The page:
The government will go all out to address the growing cases of online sexual exploitation of children (OSEC) following two years of the Covid-19 pandemic, coupled with expanding internet connectivity even in the low-income bracket of society.
The Department of Justice (DOJ) said on Tuesday several agencies will go after those who cooperate directly or indirectly in OSEC acts.
“The only sure deterrent would be certainty of punishment for those who will insist in exploiting children,” DOJ Secretary Jesus Crispin Remulla said during the inter-agency press conference against OSEC at Malacañang.
Department of Social Welfare and Development (DSWD) Secretary Erwin Tulfo said that in some cases, parents are also involved in the commission of abuses.
“Kung lingid po sa kaalaman ho ninyo, ‘pag pumunta ka sa isang website about sa mga bata, iyong mga pedophile sa overseas, makikita ninyo ho doon na karamihan ng mga bata bagama’t walang mga mukha, tinatakpan, bini-blur pero pinagsasayaw-sayaw hubo’t hubad iyong bata. Ang mga kumukuha pa, unfortunately, the videos are being taken by their own parents at ibinibenta (For everyone’s information, there is an onlite site which features photos of naked children. Pedophiles overseas make them dance naked. Unfortunately, parents are the ones who take the videos and sell them),” Tulfo said.
Data from the National Center for Missing and Exploited Children, maintained by the United States, identified the Philippines as the top “producer” of child sexual abuse materials, which grew from 1.3 million in 2020 to 3.1 million in 2021.
Tulfo said poverty and all the issues arising from it is one of the causes of such abuses.
Medardo De Lemos, Director of the National Bureau of Investigation (NBI), said that since 2019, the agency has secured 29 convictions in OSEC cases and has 46 ongoing investigations on child pornography.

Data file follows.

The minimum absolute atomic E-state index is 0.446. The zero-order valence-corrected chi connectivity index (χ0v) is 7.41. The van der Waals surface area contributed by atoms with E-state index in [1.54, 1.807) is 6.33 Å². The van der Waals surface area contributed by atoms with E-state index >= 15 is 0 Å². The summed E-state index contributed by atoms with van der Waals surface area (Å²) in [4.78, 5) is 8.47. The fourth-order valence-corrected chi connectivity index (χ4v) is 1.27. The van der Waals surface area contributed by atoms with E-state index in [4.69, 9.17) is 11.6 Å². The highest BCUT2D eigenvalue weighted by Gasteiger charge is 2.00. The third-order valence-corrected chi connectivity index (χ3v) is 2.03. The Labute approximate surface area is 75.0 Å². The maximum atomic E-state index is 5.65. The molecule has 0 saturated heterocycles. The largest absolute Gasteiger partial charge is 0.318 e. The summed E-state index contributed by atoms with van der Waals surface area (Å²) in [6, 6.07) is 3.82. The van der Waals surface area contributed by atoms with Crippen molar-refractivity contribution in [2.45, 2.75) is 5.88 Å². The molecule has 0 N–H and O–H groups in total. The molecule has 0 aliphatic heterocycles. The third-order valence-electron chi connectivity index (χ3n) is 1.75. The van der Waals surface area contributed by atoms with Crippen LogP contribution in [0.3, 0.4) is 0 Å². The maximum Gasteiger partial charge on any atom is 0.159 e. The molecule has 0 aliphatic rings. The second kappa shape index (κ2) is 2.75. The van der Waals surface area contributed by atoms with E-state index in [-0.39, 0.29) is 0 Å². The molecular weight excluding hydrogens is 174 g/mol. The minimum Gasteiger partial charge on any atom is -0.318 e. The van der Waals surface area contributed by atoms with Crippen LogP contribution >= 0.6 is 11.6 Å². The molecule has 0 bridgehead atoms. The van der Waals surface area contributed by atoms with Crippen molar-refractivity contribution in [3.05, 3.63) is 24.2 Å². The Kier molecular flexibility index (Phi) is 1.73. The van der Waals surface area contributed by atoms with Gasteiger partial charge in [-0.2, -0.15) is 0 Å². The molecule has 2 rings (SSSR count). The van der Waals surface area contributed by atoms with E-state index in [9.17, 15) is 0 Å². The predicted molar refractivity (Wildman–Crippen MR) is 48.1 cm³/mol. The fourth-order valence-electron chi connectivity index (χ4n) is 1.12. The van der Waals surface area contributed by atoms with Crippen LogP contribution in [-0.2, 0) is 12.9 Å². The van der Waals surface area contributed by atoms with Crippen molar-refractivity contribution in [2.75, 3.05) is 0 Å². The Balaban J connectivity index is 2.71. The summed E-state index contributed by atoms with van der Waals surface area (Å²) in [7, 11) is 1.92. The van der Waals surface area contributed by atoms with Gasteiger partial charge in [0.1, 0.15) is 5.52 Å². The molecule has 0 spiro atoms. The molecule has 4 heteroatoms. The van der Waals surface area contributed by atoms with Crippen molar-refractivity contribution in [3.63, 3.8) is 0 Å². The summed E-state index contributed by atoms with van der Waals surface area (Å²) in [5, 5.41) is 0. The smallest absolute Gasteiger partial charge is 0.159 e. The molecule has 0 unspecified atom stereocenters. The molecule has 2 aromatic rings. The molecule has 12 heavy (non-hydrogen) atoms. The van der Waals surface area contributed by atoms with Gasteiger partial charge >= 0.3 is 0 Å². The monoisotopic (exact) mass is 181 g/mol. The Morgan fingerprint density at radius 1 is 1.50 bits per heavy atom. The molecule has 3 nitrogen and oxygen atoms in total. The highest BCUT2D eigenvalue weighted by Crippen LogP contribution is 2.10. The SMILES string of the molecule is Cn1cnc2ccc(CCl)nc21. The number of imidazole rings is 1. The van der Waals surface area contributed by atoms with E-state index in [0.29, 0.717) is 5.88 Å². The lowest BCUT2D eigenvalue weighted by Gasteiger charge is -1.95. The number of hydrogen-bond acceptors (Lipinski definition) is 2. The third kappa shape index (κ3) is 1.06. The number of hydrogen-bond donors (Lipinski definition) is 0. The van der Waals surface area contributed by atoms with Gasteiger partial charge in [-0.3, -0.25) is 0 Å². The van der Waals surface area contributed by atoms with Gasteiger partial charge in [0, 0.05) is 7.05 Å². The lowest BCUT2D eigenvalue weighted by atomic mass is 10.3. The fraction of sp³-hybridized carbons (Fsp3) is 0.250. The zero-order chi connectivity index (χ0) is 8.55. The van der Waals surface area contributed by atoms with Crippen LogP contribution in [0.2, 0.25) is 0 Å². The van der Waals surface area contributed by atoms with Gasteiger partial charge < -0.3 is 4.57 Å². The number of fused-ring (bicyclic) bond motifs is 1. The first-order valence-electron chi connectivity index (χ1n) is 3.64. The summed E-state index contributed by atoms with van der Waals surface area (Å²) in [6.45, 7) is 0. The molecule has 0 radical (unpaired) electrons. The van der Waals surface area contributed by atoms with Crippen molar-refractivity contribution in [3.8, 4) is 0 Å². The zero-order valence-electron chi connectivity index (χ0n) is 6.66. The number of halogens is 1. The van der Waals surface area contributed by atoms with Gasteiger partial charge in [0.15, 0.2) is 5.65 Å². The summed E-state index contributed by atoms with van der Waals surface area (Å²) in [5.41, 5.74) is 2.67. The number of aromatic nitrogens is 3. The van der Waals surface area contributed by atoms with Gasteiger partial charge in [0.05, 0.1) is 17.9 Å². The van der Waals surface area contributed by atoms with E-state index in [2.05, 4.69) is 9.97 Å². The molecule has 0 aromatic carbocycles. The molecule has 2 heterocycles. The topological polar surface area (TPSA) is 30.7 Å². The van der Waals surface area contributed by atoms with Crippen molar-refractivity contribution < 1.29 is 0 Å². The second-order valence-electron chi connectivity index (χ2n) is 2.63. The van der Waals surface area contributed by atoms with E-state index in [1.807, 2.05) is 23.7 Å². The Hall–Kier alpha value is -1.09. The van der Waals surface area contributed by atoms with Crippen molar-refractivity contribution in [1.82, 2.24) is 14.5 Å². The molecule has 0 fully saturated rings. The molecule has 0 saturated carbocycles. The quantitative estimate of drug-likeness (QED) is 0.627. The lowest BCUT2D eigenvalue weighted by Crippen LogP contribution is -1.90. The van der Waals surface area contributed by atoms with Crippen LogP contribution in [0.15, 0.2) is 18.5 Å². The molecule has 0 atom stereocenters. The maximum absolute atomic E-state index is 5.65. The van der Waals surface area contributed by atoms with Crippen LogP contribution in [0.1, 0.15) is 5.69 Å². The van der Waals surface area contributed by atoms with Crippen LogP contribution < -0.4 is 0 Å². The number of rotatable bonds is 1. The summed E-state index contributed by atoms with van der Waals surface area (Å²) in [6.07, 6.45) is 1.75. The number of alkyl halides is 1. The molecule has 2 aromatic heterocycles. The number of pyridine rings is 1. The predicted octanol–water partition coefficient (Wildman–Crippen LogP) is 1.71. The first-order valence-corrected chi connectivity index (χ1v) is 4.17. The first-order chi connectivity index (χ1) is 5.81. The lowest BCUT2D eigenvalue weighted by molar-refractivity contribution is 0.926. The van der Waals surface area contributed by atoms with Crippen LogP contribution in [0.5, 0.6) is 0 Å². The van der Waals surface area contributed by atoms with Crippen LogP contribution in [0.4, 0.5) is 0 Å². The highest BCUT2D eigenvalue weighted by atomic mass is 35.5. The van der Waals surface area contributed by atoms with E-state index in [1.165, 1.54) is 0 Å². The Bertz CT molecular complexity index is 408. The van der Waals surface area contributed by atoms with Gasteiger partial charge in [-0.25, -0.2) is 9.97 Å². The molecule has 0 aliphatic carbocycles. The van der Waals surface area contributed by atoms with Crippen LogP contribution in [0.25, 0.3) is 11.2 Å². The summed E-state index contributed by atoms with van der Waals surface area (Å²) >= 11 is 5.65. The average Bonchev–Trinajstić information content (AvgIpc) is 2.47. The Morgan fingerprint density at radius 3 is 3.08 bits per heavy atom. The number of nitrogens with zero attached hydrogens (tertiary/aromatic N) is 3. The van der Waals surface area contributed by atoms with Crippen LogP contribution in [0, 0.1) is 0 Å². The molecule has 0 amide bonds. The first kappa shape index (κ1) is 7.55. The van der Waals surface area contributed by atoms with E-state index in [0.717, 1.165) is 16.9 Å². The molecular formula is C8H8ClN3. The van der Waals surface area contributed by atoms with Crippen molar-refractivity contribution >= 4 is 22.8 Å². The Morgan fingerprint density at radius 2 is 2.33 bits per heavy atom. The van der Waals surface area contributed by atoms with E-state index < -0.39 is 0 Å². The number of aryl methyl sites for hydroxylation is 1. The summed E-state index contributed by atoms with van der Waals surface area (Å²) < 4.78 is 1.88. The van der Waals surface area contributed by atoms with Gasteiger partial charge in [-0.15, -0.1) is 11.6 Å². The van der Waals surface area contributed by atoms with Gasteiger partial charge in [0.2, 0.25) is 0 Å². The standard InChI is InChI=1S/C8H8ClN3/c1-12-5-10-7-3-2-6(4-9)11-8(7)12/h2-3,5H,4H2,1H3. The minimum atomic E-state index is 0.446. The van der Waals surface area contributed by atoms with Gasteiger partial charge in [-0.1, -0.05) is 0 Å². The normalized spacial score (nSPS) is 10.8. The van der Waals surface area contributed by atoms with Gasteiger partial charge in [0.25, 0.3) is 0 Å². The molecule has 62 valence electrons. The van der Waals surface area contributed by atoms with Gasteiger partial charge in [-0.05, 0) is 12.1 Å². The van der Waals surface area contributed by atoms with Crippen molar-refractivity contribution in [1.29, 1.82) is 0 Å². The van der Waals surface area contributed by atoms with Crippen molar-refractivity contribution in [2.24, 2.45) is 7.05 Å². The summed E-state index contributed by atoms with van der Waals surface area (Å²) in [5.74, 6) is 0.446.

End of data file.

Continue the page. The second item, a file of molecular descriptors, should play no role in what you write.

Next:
He said the NBI has established tracking and anti-human trafficking groups and designated contact persons throughout the country for the online monitoring of OSEC cases
“We are cooperating with our counterparts outside the country and payment centers where the money is coursed through because the victims are here and the predators outside the country,” De Lemos said.
Remulla said the Anti-Money Laundering Council is going after the money trail of payments for video streaming of child abuse and pornography.
Talks are also underway for internet providers and telecommunications companies to put up safety precautions.
On DSWD’s part, Tulfo said once the victims are rescued from their abusers, they will be placed under the custody of the Council for the Welfare of Children.
“We will be the ones to take care of them and you (abusers) will never see them again,” he said.
Remulla said rising OSEC cases in the country are “a source of shame” and the government is committed in stopping them.
“Lahat ng puwedeng gawin (We will do everything that can be done) and we’re not leaving any stone unturned,” he said.
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